We compute the star formation efficiency in the host-galaxies of the WISSH QSOs, defined as (i) the ratio of star formation rate per molecular gas mass SFE = SFR/Mgas in units of yr−1 or, equivalently, as (ii) the ratio between the far infrared luminosity and the CO(1−0) luminosity, that is SFE = , in units of L/(K km s−1 pc2). In Fig. 10 (right panel) we adopt the second definition and show the SFE evolution as a function of redshift of the WISSH QSOs, which typically show high values of SFE in the range between 130 and 460 (hereafter in units of L/(K km s−1 pc2)), similar to the SFE < 100 derived in most z >  1 QSOs (Riechers 2011; Krips et al. 2012; Feruglio et al. 2014). In the case of J1433+0227, we measure a moderate SFE ∼ 65, consistent with the average evolution of SFE in main sequence galaxies (solid line). Specifically, we show the expected SFE–z evolutionary trend for a stellar mass M* = 1011M from Sargent et al. (2014), Speagle et al. (2014), adapted to our empirical definition of SFE by using a CO luminosity to gas mass conversion factor αCO = 3.6 (Daddi et al. 2010; Accurso et al. 2017), hereafter in units of M/(K km s−1 pc2), and the LIR–SFR relation from Kennicutt & Evans (2012). SMGs are characterised by a wide range of SFE ∈ [20, 600], intermediate between QSOs and MS galaxies, as also found by e.g. Magdis et al. (2012), Yang et al. (2017). We note that SMGs with AGN activity from Bothwell et al. (2013) are characterised by high SFE values, similar to the SFE of high-z QSOs. No evolution of the SFE with redshift is observed in the host-galaxy of QSOs at 1 <  z <  6.5, in agreement with previous compilation of AGN (Feruglio et al. 2014; Perna et al. 2018).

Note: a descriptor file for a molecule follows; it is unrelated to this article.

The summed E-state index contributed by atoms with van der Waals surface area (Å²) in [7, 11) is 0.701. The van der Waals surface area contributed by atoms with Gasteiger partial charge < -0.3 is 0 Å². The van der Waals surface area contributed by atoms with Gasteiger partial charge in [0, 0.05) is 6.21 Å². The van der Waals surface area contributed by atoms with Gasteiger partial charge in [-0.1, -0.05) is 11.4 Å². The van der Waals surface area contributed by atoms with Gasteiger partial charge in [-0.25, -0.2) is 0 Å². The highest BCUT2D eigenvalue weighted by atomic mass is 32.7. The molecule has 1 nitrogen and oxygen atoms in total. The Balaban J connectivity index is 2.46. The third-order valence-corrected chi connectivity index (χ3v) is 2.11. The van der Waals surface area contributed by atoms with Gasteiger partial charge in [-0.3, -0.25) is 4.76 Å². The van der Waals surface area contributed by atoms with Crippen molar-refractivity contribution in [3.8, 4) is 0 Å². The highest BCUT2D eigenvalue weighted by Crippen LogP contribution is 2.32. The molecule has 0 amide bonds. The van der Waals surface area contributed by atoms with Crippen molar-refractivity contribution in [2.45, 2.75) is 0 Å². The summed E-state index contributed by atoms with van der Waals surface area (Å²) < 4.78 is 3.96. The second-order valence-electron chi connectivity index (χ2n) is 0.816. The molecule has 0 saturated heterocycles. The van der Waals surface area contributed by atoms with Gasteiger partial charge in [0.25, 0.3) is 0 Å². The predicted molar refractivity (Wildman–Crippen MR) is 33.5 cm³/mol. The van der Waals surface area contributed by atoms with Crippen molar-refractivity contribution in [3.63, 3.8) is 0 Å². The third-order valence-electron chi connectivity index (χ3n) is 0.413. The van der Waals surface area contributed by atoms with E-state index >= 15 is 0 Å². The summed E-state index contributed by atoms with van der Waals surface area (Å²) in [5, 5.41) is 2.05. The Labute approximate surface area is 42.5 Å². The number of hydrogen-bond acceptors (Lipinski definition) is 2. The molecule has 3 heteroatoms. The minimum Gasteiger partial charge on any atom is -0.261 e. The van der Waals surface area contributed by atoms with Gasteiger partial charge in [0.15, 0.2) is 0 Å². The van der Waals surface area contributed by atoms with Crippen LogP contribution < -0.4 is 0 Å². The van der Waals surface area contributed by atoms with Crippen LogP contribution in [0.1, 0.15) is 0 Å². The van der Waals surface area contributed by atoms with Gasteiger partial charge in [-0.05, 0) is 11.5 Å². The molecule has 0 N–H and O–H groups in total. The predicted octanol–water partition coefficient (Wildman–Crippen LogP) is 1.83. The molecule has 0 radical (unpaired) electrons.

The standard approach in previous studies of molecular gas in QSOs was to assume a starburst-like conversion factor (that is αCO ∼ 0.8) to derive gas masses (e.g. Perna et al. 2018). This is justified by the fact that many high-z QSOs have been found to reside in highly star-forming host-galaxies, with SFR of hundreds to thousands M yr−1 (e.g. Solomon & Vanden Bout 2005; Carilli & Walter 2013; Combes 2018), being characterised by compact disk sizes (e.g. Brusa et al. 2018; Feruglio et al. 2018) and high molecular gas excitation (e.g. Gallerani et al. 2014; Carniani et al. 2019, see also Sect. 6.3). Several works have shown a dependence of αCO on the gas metallicity, and offset from MS, defined as ΔMS = log(sSFR/sSFRMS), where sSFR is the specific SFR for MS galaxies (e.g. Wolfire et al. 2010; Genzel et al. 2012; Accurso et al. 2017). Specifically, the conversion function by Accurso et al. (2017) suggests a larger αCO ∼ 3.5 for non-interacting galaxies with log(M*/M) ∼ 10.5−11.2 and ΔMS ∼ 0.5, typical of the high-z QSOs sample (Sect. 6.2). However, in the case of mergers and galaxies with ΔMS >  1.3, the starburst-like conversion factor should be used (Accurso et al. 2017; Ivison et al. 2011). Accordingly, given the evidence that ∼80% of WISSH targets are in merging systems, we adopt αCO ∼ 0.8 to infer the molecular gas mass. Table 3 lists the resulting values of Mgas, which span about one order of magnitude from ∼4.4 × 109M to ∼3.5 × 1010M. This implies a variety in the properties of the molecular gas reservoirs around WISSH QSOs, consistent with previous findings in z ∼ 1−6 QSOs (Perna et al. 2018).